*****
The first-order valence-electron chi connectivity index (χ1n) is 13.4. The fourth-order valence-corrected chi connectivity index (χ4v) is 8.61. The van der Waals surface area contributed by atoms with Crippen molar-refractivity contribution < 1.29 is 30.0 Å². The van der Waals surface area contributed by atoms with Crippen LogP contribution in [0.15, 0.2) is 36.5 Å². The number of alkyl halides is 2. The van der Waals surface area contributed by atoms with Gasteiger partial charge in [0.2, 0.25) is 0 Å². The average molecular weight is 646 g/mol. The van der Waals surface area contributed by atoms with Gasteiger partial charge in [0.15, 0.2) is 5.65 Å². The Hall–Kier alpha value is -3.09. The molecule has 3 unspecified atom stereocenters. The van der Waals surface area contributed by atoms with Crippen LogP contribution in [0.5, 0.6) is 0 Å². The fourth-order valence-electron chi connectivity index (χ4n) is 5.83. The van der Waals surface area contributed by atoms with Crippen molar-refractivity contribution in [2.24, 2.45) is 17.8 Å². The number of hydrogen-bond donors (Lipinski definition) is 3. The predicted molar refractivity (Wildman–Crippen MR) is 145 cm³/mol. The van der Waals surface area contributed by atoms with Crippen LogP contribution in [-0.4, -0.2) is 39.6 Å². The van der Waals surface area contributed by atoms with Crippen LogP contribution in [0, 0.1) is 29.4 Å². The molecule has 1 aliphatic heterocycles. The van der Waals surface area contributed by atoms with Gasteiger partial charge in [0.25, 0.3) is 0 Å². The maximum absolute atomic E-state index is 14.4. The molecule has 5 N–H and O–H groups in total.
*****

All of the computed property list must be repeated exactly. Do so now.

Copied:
The first-order valence-electron chi connectivity index (χ1n) is 13.4. The fourth-order valence-corrected chi connectivity index (χ4v) is 8.61. The van der Waals surface area contributed by atoms with Crippen molar-refractivity contribution < 1.29 is 30.0 Å². The van der Waals surface area contributed by atoms with Crippen LogP contribution in [0.15, 0.2) is 36.5 Å². The number of alkyl halides is 2. The van der Waals surface area contributed by atoms with Gasteiger partial charge in [0.2, 0.25) is 0 Å². The average molecular weight is 646 g/mol. The van der Waals surface area contributed by atoms with Gasteiger partial charge in [0.15, 0.2) is 5.65 Å². The Hall–Kier alpha value is -3.09. The molecule has 3 unspecified atom stereocenters. The van der Waals surface area contributed by atoms with Crippen LogP contribution in [0.5, 0.6) is 0 Å². The fourth-order valence-electron chi connectivity index (χ4n) is 5.83. The van der Waals surface area contributed by atoms with Crippen molar-refractivity contribution in [2.24, 2.45) is 17.8 Å². The number of hydrogen-bond donors (Lipinski definition) is 3. The predicted molar refractivity (Wildman–Crippen MR) is 145 cm³/mol. The van der Waals surface area contributed by atoms with Crippen LogP contribution in [-0.4, -0.2) is 39.6 Å². The van der Waals surface area contributed by atoms with Crippen LogP contribution in [0, 0.1) is 29.4 Å². The molecule has 1 aliphatic heterocycles. The van der Waals surface area contributed by atoms with Gasteiger partial charge in [0.25, 0.3) is 0 Å². The maximum absolute atomic E-state index is 14.4. The molecule has 5 N–H and O–H groups in total.